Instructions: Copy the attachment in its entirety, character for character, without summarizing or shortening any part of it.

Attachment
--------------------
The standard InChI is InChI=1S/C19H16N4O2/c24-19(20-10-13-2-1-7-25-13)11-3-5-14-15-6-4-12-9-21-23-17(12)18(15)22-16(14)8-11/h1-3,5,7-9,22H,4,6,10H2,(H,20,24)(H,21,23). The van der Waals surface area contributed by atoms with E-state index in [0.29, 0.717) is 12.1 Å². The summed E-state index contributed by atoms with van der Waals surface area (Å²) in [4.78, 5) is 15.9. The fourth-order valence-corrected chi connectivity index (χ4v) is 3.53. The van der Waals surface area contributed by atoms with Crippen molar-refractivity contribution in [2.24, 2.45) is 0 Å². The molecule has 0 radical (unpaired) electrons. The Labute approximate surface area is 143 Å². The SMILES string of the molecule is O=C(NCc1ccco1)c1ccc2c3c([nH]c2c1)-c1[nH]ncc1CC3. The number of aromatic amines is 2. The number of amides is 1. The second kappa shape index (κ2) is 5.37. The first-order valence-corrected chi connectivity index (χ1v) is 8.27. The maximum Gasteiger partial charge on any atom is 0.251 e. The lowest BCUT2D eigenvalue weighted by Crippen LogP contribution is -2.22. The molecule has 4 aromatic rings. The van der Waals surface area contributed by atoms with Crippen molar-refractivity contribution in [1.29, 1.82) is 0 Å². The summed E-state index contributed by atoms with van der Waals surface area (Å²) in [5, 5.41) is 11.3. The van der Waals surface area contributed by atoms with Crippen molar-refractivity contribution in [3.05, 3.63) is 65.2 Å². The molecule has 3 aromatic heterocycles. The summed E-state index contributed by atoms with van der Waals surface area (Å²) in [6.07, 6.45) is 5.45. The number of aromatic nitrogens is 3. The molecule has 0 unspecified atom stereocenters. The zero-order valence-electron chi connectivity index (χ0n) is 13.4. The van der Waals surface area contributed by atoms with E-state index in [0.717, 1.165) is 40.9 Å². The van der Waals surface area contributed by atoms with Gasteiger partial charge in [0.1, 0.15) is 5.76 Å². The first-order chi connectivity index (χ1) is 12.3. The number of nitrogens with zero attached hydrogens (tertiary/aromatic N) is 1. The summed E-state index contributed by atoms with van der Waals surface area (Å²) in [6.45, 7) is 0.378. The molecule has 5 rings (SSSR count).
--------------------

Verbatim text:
The standard InChI is InChI=1S/C19H16N4O2/c24-19(20-10-13-2-1-7-25-13)11-3-5-14-15-6-4-12-9-21-23-17(12)18(15)22-16(14)8-11/h1-3,5,7-9,22H,4,6,10H2,(H,20,24)(H,21,23). The van der Waals surface area contributed by atoms with E-state index in [0.29, 0.717) is 12.1 Å². The summed E-state index contributed by atoms with van der Waals surface area (Å²) in [4.78, 5) is 15.9. The fourth-order valence-corrected chi connectivity index (χ4v) is 3.53. The van der Waals surface area contributed by atoms with Crippen molar-refractivity contribution in [2.24, 2.45) is 0 Å². The molecule has 0 radical (unpaired) electrons. The Labute approximate surface area is 143 Å². The SMILES string of the molecule is O=C(NCc1ccco1)c1ccc2c3c([nH]c2c1)-c1[nH]ncc1CC3. The number of aromatic amines is 2. The number of amides is 1. The second kappa shape index (κ2) is 5.37. The first-order valence-corrected chi connectivity index (χ1v) is 8.27. The maximum Gasteiger partial charge on any atom is 0.251 e. The lowest BCUT2D eigenvalue weighted by Crippen LogP contribution is -2.22. The molecule has 4 aromatic rings. The van der Waals surface area contributed by atoms with Crippen molar-refractivity contribution in [1.29, 1.82) is 0 Å². The summed E-state index contributed by atoms with van der Waals surface area (Å²) in [5, 5.41) is 11.3. The van der Waals surface area contributed by atoms with Crippen molar-refractivity contribution in [3.05, 3.63) is 65.2 Å². The molecule has 3 aromatic heterocycles. The summed E-state index contributed by atoms with van der Waals surface area (Å²) in [6.07, 6.45) is 5.45. The number of aromatic nitrogens is 3. The molecule has 0 unspecified atom stereocenters. The zero-order valence-electron chi connectivity index (χ0n) is 13.4. The van der Waals surface area contributed by atoms with E-state index in [0.717, 1.165) is 40.9 Å². The van der Waals surface area contributed by atoms with Gasteiger partial charge in [0.1, 0.15) is 5.76 Å². The first-order chi connectivity index (χ1) is 12.3. The number of nitrogens with zero attached hydrogens (tertiary/aromatic N) is 1. The summed E-state index contributed by atoms with van der Waals surface area (Å²) in [6.45, 7) is 0.378. The molecule has 5 rings (SSSR count).